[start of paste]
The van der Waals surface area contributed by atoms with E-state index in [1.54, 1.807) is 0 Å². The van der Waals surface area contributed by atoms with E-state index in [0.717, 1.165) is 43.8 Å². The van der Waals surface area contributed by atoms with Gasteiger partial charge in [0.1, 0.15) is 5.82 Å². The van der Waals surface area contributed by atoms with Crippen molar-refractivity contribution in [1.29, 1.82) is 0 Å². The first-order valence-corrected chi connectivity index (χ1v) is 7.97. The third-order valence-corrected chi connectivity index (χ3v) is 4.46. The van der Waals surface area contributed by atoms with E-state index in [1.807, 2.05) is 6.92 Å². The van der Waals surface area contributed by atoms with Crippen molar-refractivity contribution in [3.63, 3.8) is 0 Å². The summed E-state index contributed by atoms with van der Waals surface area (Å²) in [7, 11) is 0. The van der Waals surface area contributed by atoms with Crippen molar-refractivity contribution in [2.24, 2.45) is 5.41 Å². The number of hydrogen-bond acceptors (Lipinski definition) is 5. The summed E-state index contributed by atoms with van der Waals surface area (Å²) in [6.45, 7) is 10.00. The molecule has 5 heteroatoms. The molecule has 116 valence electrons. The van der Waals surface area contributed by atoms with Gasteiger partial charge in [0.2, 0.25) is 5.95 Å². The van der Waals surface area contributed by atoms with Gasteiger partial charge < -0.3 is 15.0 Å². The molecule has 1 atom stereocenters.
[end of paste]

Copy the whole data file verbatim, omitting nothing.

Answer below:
The van der Waals surface area contributed by atoms with E-state index in [1.54, 1.807) is 0 Å². The van der Waals surface area contributed by atoms with E-state index in [0.717, 1.165) is 43.8 Å². The van der Waals surface area contributed by atoms with Gasteiger partial charge in [0.1, 0.15) is 5.82 Å². The van der Waals surface area contributed by atoms with Crippen molar-refractivity contribution in [1.29, 1.82) is 0 Å². The first-order valence-corrected chi connectivity index (χ1v) is 7.97. The third-order valence-corrected chi connectivity index (χ3v) is 4.46. The van der Waals surface area contributed by atoms with E-state index in [1.807, 2.05) is 6.92 Å². The van der Waals surface area contributed by atoms with Crippen molar-refractivity contribution in [3.63, 3.8) is 0 Å². The summed E-state index contributed by atoms with van der Waals surface area (Å²) in [7, 11) is 0. The van der Waals surface area contributed by atoms with Crippen molar-refractivity contribution in [2.24, 2.45) is 5.41 Å². The number of hydrogen-bond acceptors (Lipinski definition) is 5. The summed E-state index contributed by atoms with van der Waals surface area (Å²) in [6.45, 7) is 10.00. The molecule has 5 heteroatoms. The molecule has 116 valence electrons. The van der Waals surface area contributed by atoms with Gasteiger partial charge in [0.2, 0.25) is 5.95 Å². The van der Waals surface area contributed by atoms with Gasteiger partial charge < -0.3 is 15.0 Å². The molecule has 1 atom stereocenters.